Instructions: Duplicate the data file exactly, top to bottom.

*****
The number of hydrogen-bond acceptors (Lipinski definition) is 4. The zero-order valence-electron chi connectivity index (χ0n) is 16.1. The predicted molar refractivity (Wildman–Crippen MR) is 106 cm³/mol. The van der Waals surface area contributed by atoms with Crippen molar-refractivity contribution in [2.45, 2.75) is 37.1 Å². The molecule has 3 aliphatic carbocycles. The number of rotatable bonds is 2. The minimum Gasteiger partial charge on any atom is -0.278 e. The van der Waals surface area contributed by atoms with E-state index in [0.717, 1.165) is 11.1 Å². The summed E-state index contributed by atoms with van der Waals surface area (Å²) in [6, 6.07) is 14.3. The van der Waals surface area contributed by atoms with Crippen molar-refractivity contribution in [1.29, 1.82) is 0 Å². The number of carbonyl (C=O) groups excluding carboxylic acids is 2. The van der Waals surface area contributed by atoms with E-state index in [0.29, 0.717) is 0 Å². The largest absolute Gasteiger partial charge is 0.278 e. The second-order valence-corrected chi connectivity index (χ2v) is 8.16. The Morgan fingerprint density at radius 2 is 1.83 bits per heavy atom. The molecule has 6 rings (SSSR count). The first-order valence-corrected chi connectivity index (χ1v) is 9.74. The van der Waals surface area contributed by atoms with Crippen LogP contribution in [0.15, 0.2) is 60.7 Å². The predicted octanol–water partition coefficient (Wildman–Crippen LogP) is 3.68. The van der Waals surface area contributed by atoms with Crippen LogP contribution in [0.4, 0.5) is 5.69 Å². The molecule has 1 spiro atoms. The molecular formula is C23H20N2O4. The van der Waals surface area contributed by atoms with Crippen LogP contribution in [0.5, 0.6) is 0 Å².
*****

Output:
The number of hydrogen-bond acceptors (Lipinski definition) is 4. The zero-order valence-electron chi connectivity index (χ0n) is 16.1. The predicted molar refractivity (Wildman–Crippen MR) is 106 cm³/mol. The van der Waals surface area contributed by atoms with Crippen molar-refractivity contribution in [2.45, 2.75) is 37.1 Å². The molecule has 3 aliphatic carbocycles. The number of rotatable bonds is 2. The minimum Gasteiger partial charge on any atom is -0.278 e. The van der Waals surface area contributed by atoms with E-state index in [0.717, 1.165) is 11.1 Å². The summed E-state index contributed by atoms with van der Waals surface area (Å²) in [6, 6.07) is 14.3. The van der Waals surface area contributed by atoms with Crippen molar-refractivity contribution in [1.29, 1.82) is 0 Å². The number of carbonyl (C=O) groups excluding carboxylic acids is 2. The van der Waals surface area contributed by atoms with E-state index in [0.29, 0.717) is 0 Å². The largest absolute Gasteiger partial charge is 0.278 e. The second-order valence-corrected chi connectivity index (χ2v) is 8.16. The Morgan fingerprint density at radius 2 is 1.83 bits per heavy atom. The molecule has 6 rings (SSSR count). The first-order valence-corrected chi connectivity index (χ1v) is 9.74. The van der Waals surface area contributed by atoms with Crippen LogP contribution in [0.15, 0.2) is 60.7 Å². The predicted octanol–water partition coefficient (Wildman–Crippen LogP) is 3.68. The van der Waals surface area contributed by atoms with Crippen LogP contribution in [0.4, 0.5) is 5.69 Å². The molecule has 1 spiro atoms. The molecular formula is C23H20N2O4. The van der Waals surface area contributed by atoms with Crippen LogP contribution in [0.5, 0.6) is 0 Å².